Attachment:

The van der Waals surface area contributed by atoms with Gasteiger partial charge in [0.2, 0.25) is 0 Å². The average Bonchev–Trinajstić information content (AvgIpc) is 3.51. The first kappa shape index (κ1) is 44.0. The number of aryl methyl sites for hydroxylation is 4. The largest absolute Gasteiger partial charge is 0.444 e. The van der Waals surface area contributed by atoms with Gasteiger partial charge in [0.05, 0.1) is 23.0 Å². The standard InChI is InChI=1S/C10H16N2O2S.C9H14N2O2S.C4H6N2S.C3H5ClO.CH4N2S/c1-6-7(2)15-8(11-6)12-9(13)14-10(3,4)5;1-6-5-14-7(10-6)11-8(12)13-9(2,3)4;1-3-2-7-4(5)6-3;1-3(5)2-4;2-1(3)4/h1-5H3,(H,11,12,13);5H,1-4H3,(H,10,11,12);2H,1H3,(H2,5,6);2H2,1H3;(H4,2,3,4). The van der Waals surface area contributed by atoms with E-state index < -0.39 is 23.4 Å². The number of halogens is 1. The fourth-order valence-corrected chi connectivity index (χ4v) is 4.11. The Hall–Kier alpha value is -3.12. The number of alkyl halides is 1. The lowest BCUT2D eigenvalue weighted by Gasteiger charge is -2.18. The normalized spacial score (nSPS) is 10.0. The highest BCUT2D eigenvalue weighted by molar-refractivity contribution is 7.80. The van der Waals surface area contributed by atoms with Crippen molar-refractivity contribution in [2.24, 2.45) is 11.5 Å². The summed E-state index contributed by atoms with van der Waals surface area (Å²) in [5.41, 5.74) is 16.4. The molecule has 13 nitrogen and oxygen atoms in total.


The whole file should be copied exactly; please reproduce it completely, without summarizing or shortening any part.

The van der Waals surface area contributed by atoms with Gasteiger partial charge in [0.2, 0.25) is 0 Å². The average Bonchev–Trinajstić information content (AvgIpc) is 3.51. The first kappa shape index (κ1) is 44.0. The number of aryl methyl sites for hydroxylation is 4. The largest absolute Gasteiger partial charge is 0.444 e. The van der Waals surface area contributed by atoms with Gasteiger partial charge in [0.05, 0.1) is 23.0 Å². The standard InChI is InChI=1S/C10H16N2O2S.C9H14N2O2S.C4H6N2S.C3H5ClO.CH4N2S/c1-6-7(2)15-8(11-6)12-9(13)14-10(3,4)5;1-6-5-14-7(10-6)11-8(12)13-9(2,3)4;1-3-2-7-4(5)6-3;1-3(5)2-4;2-1(3)4/h1-5H3,(H,11,12,13);5H,1-4H3,(H,10,11,12);2H,1H3,(H2,5,6);2H2,1H3;(H4,2,3,4). The van der Waals surface area contributed by atoms with E-state index < -0.39 is 23.4 Å². The number of halogens is 1. The fourth-order valence-corrected chi connectivity index (χ4v) is 4.11. The Hall–Kier alpha value is -3.12. The number of alkyl halides is 1. The lowest BCUT2D eigenvalue weighted by Gasteiger charge is -2.18. The normalized spacial score (nSPS) is 10.0. The highest BCUT2D eigenvalue weighted by molar-refractivity contribution is 7.80. The van der Waals surface area contributed by atoms with Crippen molar-refractivity contribution in [2.24, 2.45) is 11.5 Å². The summed E-state index contributed by atoms with van der Waals surface area (Å²) in [5.41, 5.74) is 16.4. The molecule has 13 nitrogen and oxygen atoms in total.